So it all began last month, when Consumer Reports came up with an interesting battery result for the new MacBook Pro. What’s interesting about the result is that the upshots of the battery test ranged 3.75 hours to 19.5 hours. Naturally, due to such an inconsistent performance by the device, it was the first time ever that an Apple MacBook Pro did not receive a ‘buy’ recommendation from Consumer Reports. And now, after days of testing it turns out it was both a software bug and a benchmarking issue that caused such an erratic result.
Consumer Reports tested three MacBook Pro variants including the Touch Bar model and found that the battery results were “highly inconsistent from one trial to the next.” Now that the reason behind the erratic score is known, Apple has issued a software fix through its Beta Software Program to address the software end of the problem. Apple has posted its fix for the Safari bug on this website. The fix is available to anyone who signs up for Apple’s Beta Software program; it is then pushed to users through their computer’s Software Update function. Apple says the beta fix will be a part of a broader Software Update available to all MacBook Pro users in a few weeks, regardless of whether they sign up for the beta or not.
“We appreciate the opportunity to work with Consumer Reports over the holidays to understand their battery test results,” Apple said in a statement. “We learned that when testing battery life on Mac notebooks, Consumer Reports uses a hidden Safari setting for developing web sites which turns off the browser cache…. We have also fixed the bug uncovered in this test.”
However, this still doesn’t explain the benchmarking error. Apple’s senior vice president of worldwide marketing, Phil Schiller, tweeted on December 23 that Apple had not seen the sort of wild swings in battery life in its own testing that Consumer Reposted experienced in theirs. ALSO READ: Consumer Reports stands by its findings on Apple MacBook Pro’s poor battery
Turns out that Consumer Reports while testing turned off Safari’s local cache for their browsing test. Basically doing that would makes the browser fetch a website’s data from the internet every time. When the cache is on, Safari stores images on the computer’s hard drive so that you don’t have to load them every time. “Consumer Reports uses a hidden Safari setting for developing web sites which turns off the browser cache. This is not a setting used by customers and does not reflect real-world usage,” Apple said in a statement to TechCrunch.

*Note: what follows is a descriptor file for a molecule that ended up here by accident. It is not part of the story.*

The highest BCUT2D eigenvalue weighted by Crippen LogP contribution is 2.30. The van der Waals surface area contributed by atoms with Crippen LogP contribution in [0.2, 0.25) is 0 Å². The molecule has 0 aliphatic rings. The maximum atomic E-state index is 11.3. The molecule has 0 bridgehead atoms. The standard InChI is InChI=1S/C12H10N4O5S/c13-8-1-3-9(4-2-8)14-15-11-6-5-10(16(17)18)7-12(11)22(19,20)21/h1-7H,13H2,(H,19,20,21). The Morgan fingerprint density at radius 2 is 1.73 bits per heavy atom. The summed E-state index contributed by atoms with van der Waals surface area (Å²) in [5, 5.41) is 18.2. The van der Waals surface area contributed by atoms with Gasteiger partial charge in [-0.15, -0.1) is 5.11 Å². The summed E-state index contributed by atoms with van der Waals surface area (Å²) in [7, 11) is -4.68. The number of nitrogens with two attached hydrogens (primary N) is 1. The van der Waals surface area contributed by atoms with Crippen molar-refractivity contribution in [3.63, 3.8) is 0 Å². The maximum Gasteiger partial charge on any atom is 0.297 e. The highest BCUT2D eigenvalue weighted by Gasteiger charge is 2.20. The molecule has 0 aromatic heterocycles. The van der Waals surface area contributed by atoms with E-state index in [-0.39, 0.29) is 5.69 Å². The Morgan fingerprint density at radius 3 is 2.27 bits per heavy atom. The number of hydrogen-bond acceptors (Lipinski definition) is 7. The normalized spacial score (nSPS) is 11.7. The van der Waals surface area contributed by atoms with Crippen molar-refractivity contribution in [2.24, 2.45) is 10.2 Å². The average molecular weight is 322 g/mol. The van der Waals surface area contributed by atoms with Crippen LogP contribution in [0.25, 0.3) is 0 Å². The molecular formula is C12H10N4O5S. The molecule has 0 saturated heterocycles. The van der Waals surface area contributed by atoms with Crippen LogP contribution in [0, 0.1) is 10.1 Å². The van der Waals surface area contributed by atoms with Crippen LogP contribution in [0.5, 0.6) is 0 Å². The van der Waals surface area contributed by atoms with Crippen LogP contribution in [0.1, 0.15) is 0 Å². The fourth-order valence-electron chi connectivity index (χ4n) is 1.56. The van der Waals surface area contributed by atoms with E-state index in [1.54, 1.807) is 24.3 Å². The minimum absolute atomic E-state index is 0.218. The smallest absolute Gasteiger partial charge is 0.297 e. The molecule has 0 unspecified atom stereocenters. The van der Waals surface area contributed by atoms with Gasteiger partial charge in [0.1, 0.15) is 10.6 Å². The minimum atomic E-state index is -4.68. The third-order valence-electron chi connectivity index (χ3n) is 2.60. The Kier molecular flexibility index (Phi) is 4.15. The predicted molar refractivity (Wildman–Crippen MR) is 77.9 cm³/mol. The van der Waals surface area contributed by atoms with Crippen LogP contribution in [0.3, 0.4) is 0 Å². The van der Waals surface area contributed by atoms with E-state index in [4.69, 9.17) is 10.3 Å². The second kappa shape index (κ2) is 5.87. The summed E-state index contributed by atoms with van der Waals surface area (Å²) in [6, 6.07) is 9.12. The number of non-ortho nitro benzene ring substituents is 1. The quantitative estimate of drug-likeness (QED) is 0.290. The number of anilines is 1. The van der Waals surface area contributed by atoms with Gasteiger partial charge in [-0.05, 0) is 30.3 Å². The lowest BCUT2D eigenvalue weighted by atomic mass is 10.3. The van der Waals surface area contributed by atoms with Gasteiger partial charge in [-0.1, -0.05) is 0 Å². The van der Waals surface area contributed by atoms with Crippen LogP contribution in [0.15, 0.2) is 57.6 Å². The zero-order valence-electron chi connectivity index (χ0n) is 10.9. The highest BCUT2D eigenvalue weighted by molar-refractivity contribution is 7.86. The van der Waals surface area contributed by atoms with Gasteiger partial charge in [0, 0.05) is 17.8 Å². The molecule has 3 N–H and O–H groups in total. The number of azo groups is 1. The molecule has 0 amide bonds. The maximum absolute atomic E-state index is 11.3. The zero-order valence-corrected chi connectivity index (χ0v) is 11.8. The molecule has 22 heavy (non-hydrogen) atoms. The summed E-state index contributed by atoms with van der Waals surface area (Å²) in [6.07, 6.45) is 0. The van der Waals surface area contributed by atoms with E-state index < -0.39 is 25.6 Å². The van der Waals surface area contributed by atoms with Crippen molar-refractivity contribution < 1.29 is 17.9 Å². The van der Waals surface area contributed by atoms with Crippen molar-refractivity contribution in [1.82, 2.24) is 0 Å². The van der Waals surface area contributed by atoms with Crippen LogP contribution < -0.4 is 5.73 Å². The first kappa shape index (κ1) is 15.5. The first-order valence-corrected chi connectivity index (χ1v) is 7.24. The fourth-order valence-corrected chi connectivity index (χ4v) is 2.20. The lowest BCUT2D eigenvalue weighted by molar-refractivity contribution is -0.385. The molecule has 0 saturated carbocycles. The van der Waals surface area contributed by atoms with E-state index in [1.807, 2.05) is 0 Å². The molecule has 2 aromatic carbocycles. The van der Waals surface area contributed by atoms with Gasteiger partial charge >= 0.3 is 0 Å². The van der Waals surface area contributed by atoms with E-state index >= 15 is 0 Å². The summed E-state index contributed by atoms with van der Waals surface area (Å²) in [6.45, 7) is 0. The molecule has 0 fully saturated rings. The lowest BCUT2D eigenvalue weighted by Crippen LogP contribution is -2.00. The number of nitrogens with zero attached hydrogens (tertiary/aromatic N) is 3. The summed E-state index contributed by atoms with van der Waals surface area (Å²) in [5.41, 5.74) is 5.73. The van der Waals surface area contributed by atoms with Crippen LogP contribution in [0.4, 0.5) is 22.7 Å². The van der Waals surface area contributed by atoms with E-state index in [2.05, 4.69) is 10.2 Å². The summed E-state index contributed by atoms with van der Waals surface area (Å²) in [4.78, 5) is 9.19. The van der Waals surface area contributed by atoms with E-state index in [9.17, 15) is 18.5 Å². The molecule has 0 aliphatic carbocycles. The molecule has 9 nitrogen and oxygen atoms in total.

In Consumer Reports’ defence, the publication explained that it turns off the cache settings on the default browser for all laptops when testing, not just Apple’s laptops. This way, when they run a test it makes the system browse thousands of different websites, and not just the same ten websites over and over again.
Now, Consumer Reports method may not really reflect a real-world usage of a system, where people mostly use their computers to search the web, download music and watch movies and TV shows. However, deactivating a default setting on a browser, which only affects the working of the computer positively, seems unnecessary. ALSO READ: Disappointed MacBook Pro users switching to Surface, Microsoft claims
“This is not a setting used by customers and does not reflect real-world usage. Their use of this developer setting also triggered an obscure and intermittent bug reloading icons which created inconsistent results in their lab. After we asked Consumer Reports to run the same test using normal user settings, they told us their MacBook Pro systems consistently delivered the expected battery life. We have also fixed the bug uncovered in this test. This is the best pro notebook we’ve ever made, we respect Consumer Reports and we’re glad they decided to revisit their findings on the MacBook Pro,” Apple said.
Consumer Reports has agreed for a retest and will soon be releasing its results. “Once our retesting of the MacBook Pro’s batteries is complete, we will report back with our update and findings,” said the publication.